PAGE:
The sounds of campfire songs can be heard echoing over Buck Lake in Woodbury all summer long from adolescents attending the Vermont Fish and Wildlife Department’s Conservation Camp. But one week of the summer is reserved just for teachers. Since 1985 the Wildlife Course for Teachers has offered educators a hands-on introduction to fish and wildlife management. The goal is to get educators to incorporate what they learn at camp into their classroom curriculum.
- Vermont Fish and Wildlife - http://www.vtfishandwildlife.com/
Hunting was never a tradition in Gina’s family but since moving to Vermont it’s an activity that she has always been curious about. Thanks to the relatively new mentored license offered by the Vermont Fish and Wildlife Department, newcomers to the sport of hunting can give it a try before receiving the hunter safety certification needed to hunt on your own. Gina’s mentor took her under his wing on a fall turkey hunt for an experience that she’ll never forget.
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SacredHunter.org is a nonprofit organization and traditions outdoor mentoring dot org is a part of that organization that mentors young men. Through traditional outdoor activities like hunting, fishing and foraging, Traditions Outdoor Mentoring strives to teach respect, empathy, and accountability, along with a deeper understanding of nature, to each teenage enrolled in the program.
When it comes to learning the traditional skills of hunting and fishing it can be an intimidating experience for some women. But thanks to a backcountry retreat called Doe Camp, adventurous women 18 years or older are introduced to a wide variety of outdoor activities by passionate and experienced instructors.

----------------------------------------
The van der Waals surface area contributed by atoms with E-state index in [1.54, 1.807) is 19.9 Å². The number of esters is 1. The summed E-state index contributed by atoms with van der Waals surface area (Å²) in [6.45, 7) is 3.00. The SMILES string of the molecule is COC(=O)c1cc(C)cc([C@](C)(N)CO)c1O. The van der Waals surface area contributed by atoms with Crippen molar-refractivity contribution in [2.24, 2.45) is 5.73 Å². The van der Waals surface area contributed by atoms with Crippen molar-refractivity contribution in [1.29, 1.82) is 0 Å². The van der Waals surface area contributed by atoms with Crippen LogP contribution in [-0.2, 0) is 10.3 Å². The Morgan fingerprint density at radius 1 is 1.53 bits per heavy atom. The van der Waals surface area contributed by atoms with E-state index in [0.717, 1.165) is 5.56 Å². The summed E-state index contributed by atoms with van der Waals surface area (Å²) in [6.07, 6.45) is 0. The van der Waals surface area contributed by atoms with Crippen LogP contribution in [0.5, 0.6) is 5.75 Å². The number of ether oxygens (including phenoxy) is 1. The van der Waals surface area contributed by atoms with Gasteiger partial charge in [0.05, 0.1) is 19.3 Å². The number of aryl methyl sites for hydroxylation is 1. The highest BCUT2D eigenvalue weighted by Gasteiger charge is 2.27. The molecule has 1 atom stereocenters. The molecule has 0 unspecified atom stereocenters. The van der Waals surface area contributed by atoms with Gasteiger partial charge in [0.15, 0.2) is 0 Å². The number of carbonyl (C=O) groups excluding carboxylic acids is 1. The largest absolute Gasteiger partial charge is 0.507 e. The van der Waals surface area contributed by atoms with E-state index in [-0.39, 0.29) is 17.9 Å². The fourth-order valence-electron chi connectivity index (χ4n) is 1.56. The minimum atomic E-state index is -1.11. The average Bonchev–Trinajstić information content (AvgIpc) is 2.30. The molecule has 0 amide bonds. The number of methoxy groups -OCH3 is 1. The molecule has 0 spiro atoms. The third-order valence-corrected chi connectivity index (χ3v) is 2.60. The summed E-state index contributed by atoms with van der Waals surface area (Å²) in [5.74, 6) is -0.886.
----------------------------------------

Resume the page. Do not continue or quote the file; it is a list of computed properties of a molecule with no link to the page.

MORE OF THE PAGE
When it comes to mastering any new skill the key to success is practice, practice and more practice. No one knows this better than the organizers of the Youth Education Challenge. A daylong event that’s been held at the Edward Kehoe Conservation Camp each spring since 2011.
Vermont’s youth deer hunting season is a lot more than passing on the skills of pursuing white tail deer. Time spent in the woods with a son or daughter create memories that will last a lifetime. We spend time on a successful youth hunt with Lawrence and his youngest son Jake.
It wasn’t that long ago that seeing a woman hunting was a rare sight. However, today females are the fastest growing demographic in the sport, and are now commonly seen in the field and hunting camps across the state. Keeping this trend alive is important to Fish and Wildlife departments across the country. But it’s also important to the women who want to share the thrills and empowerment enjoyed by the sport with their female friends and daughters. We head out fall turkey hunting with long time huntress Wendy Butler.
Like any hand eye sport, success at shooting clay targets or wing shooting requires practice and proper mechanics. Anyone who’s swung a golf club or pitched a baseball knows that the slightest change in mechanics can result in either disaster or tremendous success. Thanks to shooting instructors at Orvis, the wing shooting skills of thousands of waterfowl and upland bird hunters have been improved since 1973, when they opened their first shooting school in Manchester, Vermont.
Every November during Vermont’s youth deer hunting season, check stations across the state are filled with smiling kids and proud parents. Deer are reported, stories shared, and photos taken. But at a handful of check stations, a lot more goes on. Since 1963 the Vermont Fish and Wildlife Department has annually operated special biological check stations to gather the data needed to monitor the health of the deer herd. This information and other data help state biologists determine science-driven management strategies.
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